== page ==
Under the Millennium Development Goals, hunger was one of the areas where we failed. There are still nearly 800 million hungry people. Yes, we reduced the proportion of people without adequate food because the global population continues to rise, but we made little headway in cutting the numbers affected. Part of the problem was higher food prices after 2008. Thankfully, they have begun to come down, but we need to do more to help poor people feed themselves and, in particular, to prevent malnutrition among young children.
V: How important is education about, and awareness of, food and nutrition in promoting healthy societies?
A: Education is probably the single most important factor in good nutrition in the family. We have to start with mothers during pregnancy and lactation and teach them best practices to keep themselves healthy, and their babies well nourished. Good nutrition is not just a matter of balanced food intake. Safe water is also crucial and mothers need to know how to avoid the diarrheal diseases that are so dangerous for babies, and what to do when they occur. The first 1,000 days of life are the most critical when it comes to nutrition. If babies are deprived of major nutrients such as Vitamin A, iron or iodine at this early stage, they can be damaged for life.
V: Your NGO Tkiyet Um Ali (TUA) serves as a model for hunger relief across the Arab world. What have been the programme’s proudest achievements and in what ways is it developing to meet new challenges?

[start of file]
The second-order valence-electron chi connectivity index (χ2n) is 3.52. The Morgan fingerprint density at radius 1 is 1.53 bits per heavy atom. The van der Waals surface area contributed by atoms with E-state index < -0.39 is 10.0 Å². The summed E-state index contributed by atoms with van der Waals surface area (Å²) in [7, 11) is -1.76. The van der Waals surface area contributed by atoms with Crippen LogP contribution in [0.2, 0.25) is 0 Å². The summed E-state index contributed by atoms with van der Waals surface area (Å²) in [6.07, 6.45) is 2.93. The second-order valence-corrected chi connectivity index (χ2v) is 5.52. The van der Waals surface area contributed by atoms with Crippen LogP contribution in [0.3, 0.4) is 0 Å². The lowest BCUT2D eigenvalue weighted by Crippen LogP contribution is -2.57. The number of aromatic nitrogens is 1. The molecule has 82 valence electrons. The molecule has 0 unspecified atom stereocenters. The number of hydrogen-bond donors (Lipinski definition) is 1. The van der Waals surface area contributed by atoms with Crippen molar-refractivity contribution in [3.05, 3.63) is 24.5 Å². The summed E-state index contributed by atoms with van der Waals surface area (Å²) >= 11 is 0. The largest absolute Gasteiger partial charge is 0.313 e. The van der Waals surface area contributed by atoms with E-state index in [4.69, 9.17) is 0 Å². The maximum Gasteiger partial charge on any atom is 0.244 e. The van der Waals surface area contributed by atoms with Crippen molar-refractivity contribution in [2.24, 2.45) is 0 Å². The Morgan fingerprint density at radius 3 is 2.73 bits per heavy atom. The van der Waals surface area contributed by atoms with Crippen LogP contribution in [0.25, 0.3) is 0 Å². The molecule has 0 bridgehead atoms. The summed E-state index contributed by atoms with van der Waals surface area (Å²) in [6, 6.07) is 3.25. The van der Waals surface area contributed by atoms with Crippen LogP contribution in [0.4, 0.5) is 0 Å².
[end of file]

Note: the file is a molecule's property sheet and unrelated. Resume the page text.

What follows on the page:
A: Every single achievement that Tkiyet Um Ali (TUA) can be proud of has only been reached thanks to our donors. First and foremost,
I need to thank His Highness Sheikh Mohammed bin Rashid Al Maktoum because throughout the years he has helped me to completely subsidise the administration costs, and that has been the reason for the success of TUA. The result is simple. Every donor knows that the donation they make does not pay for administration, or any other associated cost, and that is what gives TUA its reputation. The donations made by Jordanians, and people all around the world, are given directly to the hungry.
I am also very proud of the bravery of His Majesty King Abdullah, because he is one of the only rulers, I should say in the Middle East, in fact one of the few in the world, that allows an organisation like TUA to function in a transparent way. It is never easy for
a country to admit that it has hunger issues, and he chooses to face hunger just as he does every other problem, with a gutsy resolve to solve it.
TUA has an anti-hunger campaign for Jordanians by Jordanians. We have a wonderful Jordanian donor base and a huge number of volunteers. We have done four years of research pinpointing Jordan's hunger hotspots, and interviewing families to assess their needs, and we are aware of the other help that they may be receiving. This type of personalised attention allows us to approach the issue of hunger in a very focused way, and gives the terrible problem a very individual and a very human face that promises a dignified solution.